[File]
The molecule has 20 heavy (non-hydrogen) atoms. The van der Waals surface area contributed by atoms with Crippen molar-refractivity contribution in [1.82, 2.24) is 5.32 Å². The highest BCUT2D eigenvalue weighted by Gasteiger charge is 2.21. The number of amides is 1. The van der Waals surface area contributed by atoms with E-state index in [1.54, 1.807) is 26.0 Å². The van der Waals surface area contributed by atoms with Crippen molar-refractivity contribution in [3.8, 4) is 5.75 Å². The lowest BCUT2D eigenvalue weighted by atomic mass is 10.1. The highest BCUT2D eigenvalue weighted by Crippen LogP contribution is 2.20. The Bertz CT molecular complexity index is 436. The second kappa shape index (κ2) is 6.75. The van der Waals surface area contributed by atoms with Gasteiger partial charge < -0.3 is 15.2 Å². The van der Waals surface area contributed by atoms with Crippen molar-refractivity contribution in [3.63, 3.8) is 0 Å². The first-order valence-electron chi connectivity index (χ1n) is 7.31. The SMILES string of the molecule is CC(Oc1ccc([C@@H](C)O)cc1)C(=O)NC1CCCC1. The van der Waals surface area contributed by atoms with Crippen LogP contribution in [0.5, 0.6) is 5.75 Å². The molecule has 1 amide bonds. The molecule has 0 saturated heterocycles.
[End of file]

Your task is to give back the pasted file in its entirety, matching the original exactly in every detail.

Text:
The molecule has 20 heavy (non-hydrogen) atoms. The van der Waals surface area contributed by atoms with Crippen molar-refractivity contribution in [1.82, 2.24) is 5.32 Å². The highest BCUT2D eigenvalue weighted by Gasteiger charge is 2.21. The number of amides is 1. The van der Waals surface area contributed by atoms with E-state index in [1.54, 1.807) is 26.0 Å². The van der Waals surface area contributed by atoms with Crippen molar-refractivity contribution in [3.8, 4) is 5.75 Å². The lowest BCUT2D eigenvalue weighted by atomic mass is 10.1. The highest BCUT2D eigenvalue weighted by Crippen LogP contribution is 2.20. The Bertz CT molecular complexity index is 436. The second kappa shape index (κ2) is 6.75. The van der Waals surface area contributed by atoms with Gasteiger partial charge < -0.3 is 15.2 Å². The van der Waals surface area contributed by atoms with Crippen molar-refractivity contribution in [3.63, 3.8) is 0 Å². The first-order valence-electron chi connectivity index (χ1n) is 7.31. The SMILES string of the molecule is CC(Oc1ccc([C@@H](C)O)cc1)C(=O)NC1CCCC1. The van der Waals surface area contributed by atoms with Crippen LogP contribution in [0.5, 0.6) is 5.75 Å². The molecule has 1 amide bonds. The molecule has 0 saturated heterocycles.